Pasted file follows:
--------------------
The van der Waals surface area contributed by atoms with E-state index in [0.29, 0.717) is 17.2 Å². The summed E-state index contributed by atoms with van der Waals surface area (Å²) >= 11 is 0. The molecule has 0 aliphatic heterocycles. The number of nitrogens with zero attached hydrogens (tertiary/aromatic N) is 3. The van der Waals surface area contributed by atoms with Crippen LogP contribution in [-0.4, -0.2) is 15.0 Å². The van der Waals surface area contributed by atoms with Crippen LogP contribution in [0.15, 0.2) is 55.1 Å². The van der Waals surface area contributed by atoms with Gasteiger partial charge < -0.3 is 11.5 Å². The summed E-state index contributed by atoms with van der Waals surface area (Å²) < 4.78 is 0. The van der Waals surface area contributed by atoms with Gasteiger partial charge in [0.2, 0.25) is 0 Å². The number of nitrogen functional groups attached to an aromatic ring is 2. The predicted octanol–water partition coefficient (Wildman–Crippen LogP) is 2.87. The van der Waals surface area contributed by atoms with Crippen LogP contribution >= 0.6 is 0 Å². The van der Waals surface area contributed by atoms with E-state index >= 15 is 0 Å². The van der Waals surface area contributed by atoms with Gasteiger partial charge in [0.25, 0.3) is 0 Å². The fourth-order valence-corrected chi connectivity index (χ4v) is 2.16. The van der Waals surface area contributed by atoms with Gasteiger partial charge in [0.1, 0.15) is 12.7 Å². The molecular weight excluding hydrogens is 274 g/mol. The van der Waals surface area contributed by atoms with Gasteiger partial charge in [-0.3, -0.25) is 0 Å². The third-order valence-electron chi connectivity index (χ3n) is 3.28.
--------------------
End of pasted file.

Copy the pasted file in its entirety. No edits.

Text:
The van der Waals surface area contributed by atoms with E-state index in [0.29, 0.717) is 17.2 Å². The summed E-state index contributed by atoms with van der Waals surface area (Å²) >= 11 is 0. The molecule has 0 aliphatic heterocycles. The number of nitrogens with zero attached hydrogens (tertiary/aromatic N) is 3. The van der Waals surface area contributed by atoms with Crippen LogP contribution in [-0.4, -0.2) is 15.0 Å². The van der Waals surface area contributed by atoms with Crippen LogP contribution in [0.15, 0.2) is 55.1 Å². The van der Waals surface area contributed by atoms with Gasteiger partial charge < -0.3 is 11.5 Å². The summed E-state index contributed by atoms with van der Waals surface area (Å²) < 4.78 is 0. The van der Waals surface area contributed by atoms with Gasteiger partial charge in [0.2, 0.25) is 0 Å². The number of nitrogen functional groups attached to an aromatic ring is 2. The predicted octanol–water partition coefficient (Wildman–Crippen LogP) is 2.87. The van der Waals surface area contributed by atoms with Crippen LogP contribution >= 0.6 is 0 Å². The van der Waals surface area contributed by atoms with E-state index >= 15 is 0 Å². The van der Waals surface area contributed by atoms with Gasteiger partial charge in [0.25, 0.3) is 0 Å². The fourth-order valence-corrected chi connectivity index (χ4v) is 2.16. The van der Waals surface area contributed by atoms with Gasteiger partial charge in [0.1, 0.15) is 12.7 Å². The molecular weight excluding hydrogens is 274 g/mol. The van der Waals surface area contributed by atoms with Gasteiger partial charge in [-0.3, -0.25) is 0 Å². The third-order valence-electron chi connectivity index (χ3n) is 3.28.